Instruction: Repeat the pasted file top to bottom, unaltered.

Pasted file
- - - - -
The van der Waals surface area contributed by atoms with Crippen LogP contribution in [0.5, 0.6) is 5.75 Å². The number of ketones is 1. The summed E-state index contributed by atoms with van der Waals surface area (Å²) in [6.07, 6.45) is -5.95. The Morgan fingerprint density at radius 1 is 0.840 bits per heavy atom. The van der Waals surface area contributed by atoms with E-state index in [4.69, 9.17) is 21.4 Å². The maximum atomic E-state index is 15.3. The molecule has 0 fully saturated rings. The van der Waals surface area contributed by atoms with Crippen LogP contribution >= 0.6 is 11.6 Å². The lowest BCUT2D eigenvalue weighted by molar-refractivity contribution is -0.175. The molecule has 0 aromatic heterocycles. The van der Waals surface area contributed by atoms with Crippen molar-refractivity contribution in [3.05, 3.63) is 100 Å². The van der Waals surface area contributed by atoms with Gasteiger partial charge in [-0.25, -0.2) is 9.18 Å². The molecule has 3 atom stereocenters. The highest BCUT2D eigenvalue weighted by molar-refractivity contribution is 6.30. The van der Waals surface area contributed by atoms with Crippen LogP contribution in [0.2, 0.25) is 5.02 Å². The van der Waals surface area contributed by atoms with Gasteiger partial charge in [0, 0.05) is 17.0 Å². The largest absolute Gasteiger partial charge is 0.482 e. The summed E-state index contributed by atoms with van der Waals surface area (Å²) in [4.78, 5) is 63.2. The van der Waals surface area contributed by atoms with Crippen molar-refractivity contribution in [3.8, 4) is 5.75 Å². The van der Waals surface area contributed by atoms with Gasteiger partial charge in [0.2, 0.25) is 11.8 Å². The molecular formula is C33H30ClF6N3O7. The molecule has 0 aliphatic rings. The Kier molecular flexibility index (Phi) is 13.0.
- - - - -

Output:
The van der Waals surface area contributed by atoms with Crippen LogP contribution in [0.5, 0.6) is 5.75 Å². The number of ketones is 1. The summed E-state index contributed by atoms with van der Waals surface area (Å²) in [6.07, 6.45) is -5.95. The Morgan fingerprint density at radius 1 is 0.840 bits per heavy atom. The van der Waals surface area contributed by atoms with E-state index in [4.69, 9.17) is 21.4 Å². The maximum atomic E-state index is 15.3. The molecule has 0 fully saturated rings. The van der Waals surface area contributed by atoms with Crippen LogP contribution >= 0.6 is 11.6 Å². The lowest BCUT2D eigenvalue weighted by molar-refractivity contribution is -0.175. The molecule has 0 aromatic heterocycles. The van der Waals surface area contributed by atoms with Crippen molar-refractivity contribution in [3.05, 3.63) is 100 Å². The van der Waals surface area contributed by atoms with Gasteiger partial charge in [-0.25, -0.2) is 9.18 Å². The molecule has 3 atom stereocenters. The highest BCUT2D eigenvalue weighted by molar-refractivity contribution is 6.30. The van der Waals surface area contributed by atoms with Crippen LogP contribution in [0.2, 0.25) is 5.02 Å². The van der Waals surface area contributed by atoms with Gasteiger partial charge in [0, 0.05) is 17.0 Å². The largest absolute Gasteiger partial charge is 0.482 e. The summed E-state index contributed by atoms with van der Waals surface area (Å²) in [4.78, 5) is 63.2. The van der Waals surface area contributed by atoms with Crippen molar-refractivity contribution in [3.8, 4) is 5.75 Å². The van der Waals surface area contributed by atoms with Gasteiger partial charge in [0.2, 0.25) is 11.8 Å². The molecular formula is C33H30ClF6N3O7. The molecule has 0 aliphatic rings. The Kier molecular flexibility index (Phi) is 13.0.